Navigating the education system while handling household chores as a girl child was particularly tough. I had to rise as early as 2 a.m. to fetch water, followed by dishwashing and meal preparation before and after my classes. Despite these hardships, my determination to excel academically led me to carve out pockets of time for studying. I read while cooking while peeling potatoes, and even 30 minutes before embarking on my early morning water-fetching routine.

After 12 years, I completed my secondary education, ranking second in my school. It felt like I had achieved the highest position, even though my English grade was subpar. My parents could not afford to fund my education further, so I decided to pursue scholarship opportunities.

One such opportunity came from an international organisation. I completed the application process. However, I faltered during the interviews when I couldn't provide the "personal reasons for leaving my home country", despite clearly stating that I had left when I was just nine months old. Although my application was unsuccessful with the rejection note - "Apply again only when you have a different story" – it planted a seed of hope in me.

That's when I decided to take control of my own life. I understood that circumstances should not determine who I would become but who I could be. I reevaluated my vision, considering how I could lead a fulfilling life even within the confines of the refugee camp. It was then that I recognised my passion for helping others, extending beyond the mere tasks of daily life. Whether it was taking care of my friends, willingly tackling house chores even when they interfered with my education, tutoring my peers, teaching computer studies on Saturdays, or advocating for refugee rights in child parliament sessions—it was all driven by a desire to make a difference. I decided to co-found the Supportive Pillar Organisation with a like-minded friend.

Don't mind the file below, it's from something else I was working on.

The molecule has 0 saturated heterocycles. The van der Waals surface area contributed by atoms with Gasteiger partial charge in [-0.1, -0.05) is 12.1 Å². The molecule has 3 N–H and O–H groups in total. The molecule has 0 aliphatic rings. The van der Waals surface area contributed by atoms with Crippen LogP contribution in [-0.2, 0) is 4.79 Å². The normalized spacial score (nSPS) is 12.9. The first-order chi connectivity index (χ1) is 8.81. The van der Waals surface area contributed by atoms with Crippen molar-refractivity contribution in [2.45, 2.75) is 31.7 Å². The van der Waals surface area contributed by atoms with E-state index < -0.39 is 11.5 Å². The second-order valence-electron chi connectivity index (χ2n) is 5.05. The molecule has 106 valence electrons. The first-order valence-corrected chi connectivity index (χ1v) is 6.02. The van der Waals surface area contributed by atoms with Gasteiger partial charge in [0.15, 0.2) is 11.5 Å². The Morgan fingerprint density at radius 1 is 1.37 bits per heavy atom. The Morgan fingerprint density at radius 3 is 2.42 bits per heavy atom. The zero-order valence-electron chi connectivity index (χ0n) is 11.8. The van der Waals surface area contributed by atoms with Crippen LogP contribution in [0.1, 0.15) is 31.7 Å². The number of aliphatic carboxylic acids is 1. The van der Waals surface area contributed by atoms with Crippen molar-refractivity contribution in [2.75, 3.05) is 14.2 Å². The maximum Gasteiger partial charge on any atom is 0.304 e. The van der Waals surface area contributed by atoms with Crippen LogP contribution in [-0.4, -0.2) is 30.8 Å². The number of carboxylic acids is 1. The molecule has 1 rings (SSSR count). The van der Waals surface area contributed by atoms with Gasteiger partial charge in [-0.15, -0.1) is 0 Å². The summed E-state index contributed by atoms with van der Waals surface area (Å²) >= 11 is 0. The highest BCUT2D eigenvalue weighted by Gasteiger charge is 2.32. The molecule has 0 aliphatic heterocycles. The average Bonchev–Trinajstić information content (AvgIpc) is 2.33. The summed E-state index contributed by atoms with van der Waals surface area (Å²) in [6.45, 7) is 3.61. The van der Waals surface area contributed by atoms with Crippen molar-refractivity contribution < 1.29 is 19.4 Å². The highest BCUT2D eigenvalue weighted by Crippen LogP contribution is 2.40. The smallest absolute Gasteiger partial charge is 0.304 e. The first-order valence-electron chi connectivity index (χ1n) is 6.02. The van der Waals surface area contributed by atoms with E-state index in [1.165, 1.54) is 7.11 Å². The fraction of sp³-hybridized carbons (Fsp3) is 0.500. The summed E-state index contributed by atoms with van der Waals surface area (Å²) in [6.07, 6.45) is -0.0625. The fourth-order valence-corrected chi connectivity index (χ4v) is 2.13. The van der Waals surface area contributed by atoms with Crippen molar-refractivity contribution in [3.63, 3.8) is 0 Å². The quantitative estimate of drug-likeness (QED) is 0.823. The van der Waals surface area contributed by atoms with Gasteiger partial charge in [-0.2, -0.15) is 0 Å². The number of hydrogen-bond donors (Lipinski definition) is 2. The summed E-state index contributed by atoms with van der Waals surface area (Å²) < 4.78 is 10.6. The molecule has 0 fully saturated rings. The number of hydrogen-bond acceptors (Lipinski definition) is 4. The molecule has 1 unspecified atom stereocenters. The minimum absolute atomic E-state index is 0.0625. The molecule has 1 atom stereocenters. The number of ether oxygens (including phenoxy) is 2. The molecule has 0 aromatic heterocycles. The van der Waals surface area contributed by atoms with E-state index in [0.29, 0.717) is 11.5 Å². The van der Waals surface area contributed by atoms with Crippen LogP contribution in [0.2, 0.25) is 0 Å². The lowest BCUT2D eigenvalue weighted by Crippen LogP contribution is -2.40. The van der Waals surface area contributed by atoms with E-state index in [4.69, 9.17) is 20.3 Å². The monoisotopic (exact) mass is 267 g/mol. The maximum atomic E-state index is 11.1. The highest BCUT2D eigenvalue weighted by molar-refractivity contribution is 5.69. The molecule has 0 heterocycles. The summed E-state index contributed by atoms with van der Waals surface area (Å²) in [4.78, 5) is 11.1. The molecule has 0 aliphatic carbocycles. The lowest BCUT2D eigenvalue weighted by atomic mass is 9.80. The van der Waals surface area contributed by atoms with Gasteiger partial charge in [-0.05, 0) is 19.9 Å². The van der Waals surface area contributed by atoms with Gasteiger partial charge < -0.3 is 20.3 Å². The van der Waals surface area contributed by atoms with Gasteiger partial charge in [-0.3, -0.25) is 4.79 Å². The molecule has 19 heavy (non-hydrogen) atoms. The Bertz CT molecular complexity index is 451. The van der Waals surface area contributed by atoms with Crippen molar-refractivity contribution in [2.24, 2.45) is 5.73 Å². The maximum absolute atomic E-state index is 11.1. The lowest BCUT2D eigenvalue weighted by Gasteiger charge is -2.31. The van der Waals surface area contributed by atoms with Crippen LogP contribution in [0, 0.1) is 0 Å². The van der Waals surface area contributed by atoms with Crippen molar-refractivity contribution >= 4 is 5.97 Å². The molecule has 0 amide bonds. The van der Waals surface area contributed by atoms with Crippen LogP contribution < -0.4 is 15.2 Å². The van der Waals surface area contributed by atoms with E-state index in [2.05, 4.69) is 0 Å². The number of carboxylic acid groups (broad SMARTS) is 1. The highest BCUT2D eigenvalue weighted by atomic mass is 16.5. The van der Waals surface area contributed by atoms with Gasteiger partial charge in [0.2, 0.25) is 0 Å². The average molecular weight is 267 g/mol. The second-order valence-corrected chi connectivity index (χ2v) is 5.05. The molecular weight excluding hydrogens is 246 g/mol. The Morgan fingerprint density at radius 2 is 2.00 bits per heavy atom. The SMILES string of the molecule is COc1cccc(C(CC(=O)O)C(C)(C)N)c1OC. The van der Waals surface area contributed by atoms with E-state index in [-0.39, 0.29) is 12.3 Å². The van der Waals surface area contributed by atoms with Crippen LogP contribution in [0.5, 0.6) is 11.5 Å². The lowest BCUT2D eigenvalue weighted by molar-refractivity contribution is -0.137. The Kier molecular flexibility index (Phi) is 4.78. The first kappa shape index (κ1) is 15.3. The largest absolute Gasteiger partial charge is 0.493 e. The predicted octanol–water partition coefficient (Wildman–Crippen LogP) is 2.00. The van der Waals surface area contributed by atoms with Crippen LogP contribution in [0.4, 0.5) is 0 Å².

During this time, I learned about the Mastercard Foundation Scholars Program and decided to apply. Thanks to my strong background in volunteering and leadership roles, I was selected to study at the United States International University Africa in Nairobi, Kenya. The feeling of finally securing a scholarship to leave the camp and embark on a journey to become a leader was beyond words.

However, as my excitement and aspirations soared, I encountered another challenge—the immigration office denied me a Conventional Travel Document (CTD). Months passed, and my situation remained unchanged. I visited the immigration office daily, even when the response was consistently negative.

The more I tried, the more disheartening the situation became. I was shattered, but I refused to let depression define my future. I sought therapy and started taking antidepressants. This period taught me the virtues of persistence and tenacity - and finally in 2022, I was able to travel to Kenya to pursue my studies.

Today, education has transformed my life. I've transitioned from a girl with tattered uniforms to someone who can afford branded clothing. The escape from poverty and the ability to envision a life where I could meet my basic needs kept me going and allowed me to conquer adversity.